Mougins has a strong culinary history, with L'Amandier being right at the centre of it. One of the greatest chefs of the 20th century, Roger Verge, owned the restaurant for over twenty years, while also training another of the world's greatest contemporary chef's, Alain Ducasse, who worked for Roger Verge in Mougins from 1977-1981, and ultimately worked as a chef at L'Amandier.

Mougins also hosts the 'Les Étoiles de Mougins', an international gastronomic event taking place every year in the village.


The hilltop of Mougins has been occupied since the pre-Roman period. The building of L'Amandier itself, also has an extraordinary past. Nestled within the ramparts of the ancient medieval village of Mougins, it was originally used as the courthouse of the region, as in the 11th century the Count of Antibes gave the Mougins hillside to the Monks of Saint Honorat (from the nearby monastery on the Îles de Lerins just off the coast of Cannes) who who used the village to administer the surrounding region until the French Revolution. The first floor of L'Amandier is still known as 'Les Salles des Moines'.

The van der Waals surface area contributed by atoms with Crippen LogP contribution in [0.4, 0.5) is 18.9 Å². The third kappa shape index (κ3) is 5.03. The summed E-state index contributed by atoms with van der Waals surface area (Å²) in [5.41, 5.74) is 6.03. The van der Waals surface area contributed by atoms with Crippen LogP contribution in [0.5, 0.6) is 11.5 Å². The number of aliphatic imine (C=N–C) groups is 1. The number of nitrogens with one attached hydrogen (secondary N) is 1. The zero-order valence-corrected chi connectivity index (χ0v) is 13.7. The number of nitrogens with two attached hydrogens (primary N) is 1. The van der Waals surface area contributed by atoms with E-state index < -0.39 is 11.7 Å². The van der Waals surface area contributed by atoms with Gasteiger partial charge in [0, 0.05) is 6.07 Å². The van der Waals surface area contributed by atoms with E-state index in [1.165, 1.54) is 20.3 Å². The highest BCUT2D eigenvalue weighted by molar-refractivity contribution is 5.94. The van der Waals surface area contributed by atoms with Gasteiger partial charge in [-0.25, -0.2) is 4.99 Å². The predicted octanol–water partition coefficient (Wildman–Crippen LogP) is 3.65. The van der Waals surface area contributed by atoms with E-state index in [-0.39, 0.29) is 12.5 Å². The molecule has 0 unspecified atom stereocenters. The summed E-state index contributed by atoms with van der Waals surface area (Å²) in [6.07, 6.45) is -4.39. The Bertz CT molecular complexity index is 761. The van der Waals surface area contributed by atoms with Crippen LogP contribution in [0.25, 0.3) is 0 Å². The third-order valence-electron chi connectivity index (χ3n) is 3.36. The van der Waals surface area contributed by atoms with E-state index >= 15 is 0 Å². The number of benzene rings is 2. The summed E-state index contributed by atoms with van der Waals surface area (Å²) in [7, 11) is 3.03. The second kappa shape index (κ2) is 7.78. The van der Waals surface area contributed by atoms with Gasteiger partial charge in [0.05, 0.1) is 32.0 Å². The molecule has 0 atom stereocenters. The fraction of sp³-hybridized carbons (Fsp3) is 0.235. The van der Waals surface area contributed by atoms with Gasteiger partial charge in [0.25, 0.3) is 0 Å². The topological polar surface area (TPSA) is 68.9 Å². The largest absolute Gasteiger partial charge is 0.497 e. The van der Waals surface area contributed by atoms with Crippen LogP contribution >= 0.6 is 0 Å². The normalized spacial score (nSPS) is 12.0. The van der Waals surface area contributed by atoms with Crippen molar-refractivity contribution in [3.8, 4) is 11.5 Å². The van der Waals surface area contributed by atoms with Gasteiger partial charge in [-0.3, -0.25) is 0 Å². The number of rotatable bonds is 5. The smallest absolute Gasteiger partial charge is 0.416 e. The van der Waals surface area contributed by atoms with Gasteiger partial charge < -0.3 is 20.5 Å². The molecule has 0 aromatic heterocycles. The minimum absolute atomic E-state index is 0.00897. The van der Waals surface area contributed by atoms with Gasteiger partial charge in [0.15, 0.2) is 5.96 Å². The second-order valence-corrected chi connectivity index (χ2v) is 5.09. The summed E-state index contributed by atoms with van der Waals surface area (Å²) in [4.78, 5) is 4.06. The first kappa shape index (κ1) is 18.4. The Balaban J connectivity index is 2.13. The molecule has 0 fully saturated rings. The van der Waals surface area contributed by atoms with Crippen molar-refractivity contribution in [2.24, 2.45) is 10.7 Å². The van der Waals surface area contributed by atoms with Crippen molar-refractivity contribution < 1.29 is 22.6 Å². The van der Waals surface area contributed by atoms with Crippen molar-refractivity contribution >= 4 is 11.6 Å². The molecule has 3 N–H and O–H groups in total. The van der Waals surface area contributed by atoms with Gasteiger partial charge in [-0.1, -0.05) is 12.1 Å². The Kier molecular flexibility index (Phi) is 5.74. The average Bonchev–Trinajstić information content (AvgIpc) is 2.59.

Around the corner, the internationally award-winning Mougins Museum of Classical Art, was the village prison. By the 19th century, both of these buildings had become mills, pressing flowers grown on the hillsides of Mougins, to supply rose, jasmine and lavender oil for the famous perfumeries of the nearby village of Grasse.

In modern times, Mougins has been inhabited and frequented by many artists and celebrities, including Pablo Picasso, Jean Cocteau, Fernand Léger, Francis Picabia, Man Ray, Arman, Elizabeth von Arnim, Yves Klein, César Baldaccini, Paul Éluard, Yves Saint Laurent, Christian Dior, Winston Churchill, Catherine Deneuve, Édith Piaf, Jacques Brel, and others.


Pablo Picasso spent the last 12 years of his life living in Mougins (1961-1973), where he died, having lived and worked in his house beside the Chapel of Notre-Dame-de-Vie, which he had bought from the Guinness family. It was at this house, where Winston Churchill would also spend his later years visiting and painting in the 1950's.



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